Waranara Early Learning Centre by Fox Johnston has received the Third Award at International Architecture Awards 2018. International Architecture Awards 2018 is the annual Awards hosted by Architecture Podium. After the consecutive success in hosting IAA, Architecture Podium in its Third year had launched IAA 2018 with even more Categories and Awards.
In previous years, Architecture Podium created one of the largest awards in architecture and design with some of the esteemed studios as winners like Aedas, TerreformOne, Rockwell Group, Pepe Gascon Arquitectura, Morphogenesis, Dada & Partners, Nadaaa, XTEN Architecture, Mecanoo, ABIBOO Architecture and many more from across the globe making IAA one of the most successful awards. The mission of the IAA Award and Competition is to provide a fair, ethical and competitive platform for architects and designers and innovators from all design fields with different experience levels, diverse disciplines, and market focus to compete on while providing them a global audience to showcase their success and talents to.
To know more about the IAA 2018 and Architecture Podium visit: International Architecture Awards 2018
The Architect designed both architecture and interiors for this project, which adaptively reuses an existing 1930s disused heritage-listed outpatients’ building as a 74 place early learning space. Located in the Green Square area close to Sydney’s CBD in a rapidly changing, high density inner city area experiencing an influx of young families, the project was the first of its kind and thus an important one for our client, The City of Sydney.
A complex brief, coupled with a heritage building and a sensitive client, meant this was a particularly challenging project. Careful attention has been placed on the overall useability of the Centre resulting in a cohesive and robust design, bridging old and new. The integrity of the existing building has been retained – breathing new life into the structure – and a contemporary wing housing the entry, playspace and wraparound verandah has been grafted onto the original shell.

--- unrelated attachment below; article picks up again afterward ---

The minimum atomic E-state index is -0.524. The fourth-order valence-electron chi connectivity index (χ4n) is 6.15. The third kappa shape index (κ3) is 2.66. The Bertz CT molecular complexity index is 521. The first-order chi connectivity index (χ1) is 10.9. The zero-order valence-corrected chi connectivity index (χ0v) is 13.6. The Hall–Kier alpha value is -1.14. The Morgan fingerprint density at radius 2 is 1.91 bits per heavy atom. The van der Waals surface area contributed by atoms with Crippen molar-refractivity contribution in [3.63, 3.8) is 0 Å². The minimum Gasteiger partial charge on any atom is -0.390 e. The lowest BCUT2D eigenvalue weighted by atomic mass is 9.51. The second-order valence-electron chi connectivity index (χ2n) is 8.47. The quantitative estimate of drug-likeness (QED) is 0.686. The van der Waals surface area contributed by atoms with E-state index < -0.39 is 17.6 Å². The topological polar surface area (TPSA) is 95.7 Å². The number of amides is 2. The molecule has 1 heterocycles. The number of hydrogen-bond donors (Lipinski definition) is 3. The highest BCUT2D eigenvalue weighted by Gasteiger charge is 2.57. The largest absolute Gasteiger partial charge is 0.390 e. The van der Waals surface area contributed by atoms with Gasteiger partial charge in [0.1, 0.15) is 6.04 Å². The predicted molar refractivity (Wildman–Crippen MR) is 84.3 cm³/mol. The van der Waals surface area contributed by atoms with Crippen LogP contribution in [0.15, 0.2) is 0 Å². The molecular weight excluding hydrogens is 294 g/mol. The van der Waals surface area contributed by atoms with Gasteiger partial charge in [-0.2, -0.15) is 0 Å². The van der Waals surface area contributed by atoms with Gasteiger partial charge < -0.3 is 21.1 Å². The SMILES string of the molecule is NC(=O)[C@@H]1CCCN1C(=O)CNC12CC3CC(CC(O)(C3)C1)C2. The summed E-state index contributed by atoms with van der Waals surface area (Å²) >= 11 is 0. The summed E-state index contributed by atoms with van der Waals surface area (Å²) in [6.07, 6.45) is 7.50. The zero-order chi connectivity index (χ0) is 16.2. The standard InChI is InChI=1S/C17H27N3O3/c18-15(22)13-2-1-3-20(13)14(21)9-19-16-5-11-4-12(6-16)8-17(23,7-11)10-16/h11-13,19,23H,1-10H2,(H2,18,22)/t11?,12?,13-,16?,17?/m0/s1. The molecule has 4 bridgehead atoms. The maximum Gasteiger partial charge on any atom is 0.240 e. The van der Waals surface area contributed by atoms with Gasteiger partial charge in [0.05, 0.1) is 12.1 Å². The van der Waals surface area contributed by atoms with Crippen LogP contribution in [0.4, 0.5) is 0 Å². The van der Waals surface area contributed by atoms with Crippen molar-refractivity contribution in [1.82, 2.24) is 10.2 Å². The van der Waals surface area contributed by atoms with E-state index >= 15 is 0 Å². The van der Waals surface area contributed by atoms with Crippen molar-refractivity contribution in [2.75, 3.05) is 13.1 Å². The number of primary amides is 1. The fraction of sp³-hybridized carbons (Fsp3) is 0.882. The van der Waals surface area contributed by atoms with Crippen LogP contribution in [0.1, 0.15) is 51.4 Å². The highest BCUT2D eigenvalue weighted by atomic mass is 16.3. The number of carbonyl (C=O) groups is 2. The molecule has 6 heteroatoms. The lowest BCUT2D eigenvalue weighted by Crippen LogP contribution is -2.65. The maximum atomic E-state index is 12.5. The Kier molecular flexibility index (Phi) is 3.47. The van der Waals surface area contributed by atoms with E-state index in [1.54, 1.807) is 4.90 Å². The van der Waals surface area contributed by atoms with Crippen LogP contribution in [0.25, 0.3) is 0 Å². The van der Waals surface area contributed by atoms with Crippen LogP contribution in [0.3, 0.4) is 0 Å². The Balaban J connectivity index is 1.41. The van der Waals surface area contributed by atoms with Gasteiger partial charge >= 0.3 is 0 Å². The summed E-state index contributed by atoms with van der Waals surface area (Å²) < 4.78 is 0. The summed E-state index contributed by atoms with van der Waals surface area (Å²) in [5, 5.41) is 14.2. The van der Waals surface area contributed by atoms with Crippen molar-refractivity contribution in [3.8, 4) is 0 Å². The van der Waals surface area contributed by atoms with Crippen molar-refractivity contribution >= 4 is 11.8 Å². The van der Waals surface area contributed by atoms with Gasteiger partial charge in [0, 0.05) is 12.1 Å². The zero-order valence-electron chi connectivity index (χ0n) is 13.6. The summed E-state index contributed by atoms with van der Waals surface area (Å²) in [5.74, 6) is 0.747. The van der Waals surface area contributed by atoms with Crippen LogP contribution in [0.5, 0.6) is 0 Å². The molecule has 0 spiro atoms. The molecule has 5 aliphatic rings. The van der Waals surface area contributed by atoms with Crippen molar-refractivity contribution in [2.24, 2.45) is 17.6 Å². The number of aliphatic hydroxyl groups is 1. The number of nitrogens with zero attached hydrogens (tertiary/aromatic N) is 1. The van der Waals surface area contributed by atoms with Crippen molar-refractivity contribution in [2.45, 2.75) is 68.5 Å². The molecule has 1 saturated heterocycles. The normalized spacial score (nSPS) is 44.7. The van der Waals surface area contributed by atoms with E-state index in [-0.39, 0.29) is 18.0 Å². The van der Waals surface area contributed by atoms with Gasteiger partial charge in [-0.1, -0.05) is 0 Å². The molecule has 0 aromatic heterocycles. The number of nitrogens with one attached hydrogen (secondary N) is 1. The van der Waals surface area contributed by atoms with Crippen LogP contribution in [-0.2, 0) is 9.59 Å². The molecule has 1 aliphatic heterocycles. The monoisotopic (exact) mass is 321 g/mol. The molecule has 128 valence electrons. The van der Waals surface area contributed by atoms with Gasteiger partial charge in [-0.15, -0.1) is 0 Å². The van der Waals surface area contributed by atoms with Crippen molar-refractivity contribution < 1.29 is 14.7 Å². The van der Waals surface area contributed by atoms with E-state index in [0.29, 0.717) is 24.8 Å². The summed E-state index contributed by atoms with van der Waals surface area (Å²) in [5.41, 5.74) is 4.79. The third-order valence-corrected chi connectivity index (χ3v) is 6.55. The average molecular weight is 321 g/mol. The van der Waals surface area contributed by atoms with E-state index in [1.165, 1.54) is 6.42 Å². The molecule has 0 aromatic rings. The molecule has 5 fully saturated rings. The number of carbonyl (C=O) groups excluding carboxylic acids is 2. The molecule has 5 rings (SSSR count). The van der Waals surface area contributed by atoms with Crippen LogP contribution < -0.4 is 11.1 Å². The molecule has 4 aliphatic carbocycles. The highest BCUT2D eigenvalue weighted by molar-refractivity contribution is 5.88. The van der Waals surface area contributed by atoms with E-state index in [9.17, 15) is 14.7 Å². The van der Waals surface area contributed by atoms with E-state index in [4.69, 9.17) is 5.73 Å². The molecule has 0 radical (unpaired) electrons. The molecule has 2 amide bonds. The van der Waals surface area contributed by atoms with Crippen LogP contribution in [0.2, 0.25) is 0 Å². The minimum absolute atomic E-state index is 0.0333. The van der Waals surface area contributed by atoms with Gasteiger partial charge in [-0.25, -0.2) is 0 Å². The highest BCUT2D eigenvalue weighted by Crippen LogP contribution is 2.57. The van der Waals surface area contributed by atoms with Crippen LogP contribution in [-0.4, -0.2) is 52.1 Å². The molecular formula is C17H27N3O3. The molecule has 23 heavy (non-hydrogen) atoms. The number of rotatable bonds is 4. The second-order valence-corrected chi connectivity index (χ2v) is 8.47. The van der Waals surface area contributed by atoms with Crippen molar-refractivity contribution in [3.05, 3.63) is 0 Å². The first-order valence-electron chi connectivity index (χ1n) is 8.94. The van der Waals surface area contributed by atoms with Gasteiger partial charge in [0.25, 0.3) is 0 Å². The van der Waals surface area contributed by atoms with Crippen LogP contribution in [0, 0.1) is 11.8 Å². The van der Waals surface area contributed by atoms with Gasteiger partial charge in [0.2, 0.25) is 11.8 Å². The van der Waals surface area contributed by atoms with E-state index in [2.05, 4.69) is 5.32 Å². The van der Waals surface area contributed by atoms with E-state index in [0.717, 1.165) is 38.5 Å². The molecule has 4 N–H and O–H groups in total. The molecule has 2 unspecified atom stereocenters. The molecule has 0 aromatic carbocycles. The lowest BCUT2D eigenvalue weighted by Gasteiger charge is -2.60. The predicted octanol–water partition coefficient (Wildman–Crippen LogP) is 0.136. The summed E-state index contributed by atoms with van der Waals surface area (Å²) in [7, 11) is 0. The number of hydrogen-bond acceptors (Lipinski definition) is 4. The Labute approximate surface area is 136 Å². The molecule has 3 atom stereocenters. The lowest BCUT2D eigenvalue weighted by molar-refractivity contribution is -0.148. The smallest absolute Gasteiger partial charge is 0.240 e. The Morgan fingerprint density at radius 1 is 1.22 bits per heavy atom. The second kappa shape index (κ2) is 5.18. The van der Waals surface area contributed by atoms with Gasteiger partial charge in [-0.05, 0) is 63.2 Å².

This permeable verandah space, designed as an extension of the inside spaces, connects seamlessly to the new central playspace incorporating sensory paths, playful raised veggie gardens, outdoor kitchens and digging patches. Playful openings in the façade and boundary walls promote interaction with the public domain, offering children opportunities for interaction and connection.
This centre has been thoughtfully designed to surprise and delight both its small clients and their carers as well as offer the opportunity to understand the history of the site and its evolution. Existing internal spaces have been adapted to create light-filled open playrooms with existing roof cowls bringing natural light and ventilation into these spaces. Exposed steel trusses – taken from the design of the original Queen Post trusses – highlight the form of the existing building.
Wide openings around the centre lead out onto the generous verandah which serves as an extension of the inside spaces. This pivotal space allows for passive play and craft in an outdoor setting whilst still protecting the children from the sometimes harsh Australian climate. A playful seat-wall in the central outdoor playspace provides a separation between age groups, while still promoting interaction with the adjacent areas.
The architect’s sustainable approach to this project is inherent in the design concept. The fabric of the existing 1930s hospital outpatients’ building was retained as much as possible – breathing new life into the structure – and a contemporary wing and wraparound verandah grafted onto the original shell.
Integrated sustainability measures were pivotal in the design process ensuring the longevity and overall running cost of the building over time is reduced. These measures included recycling of the existing brick and timber work in the form of internal walling, paving and cladding, passive solar and ventilation design through orientation, hydronic floor heating, heat recovered air conditioning systems, 8kW solar array system, rainwater collection tanks and bicycle storage.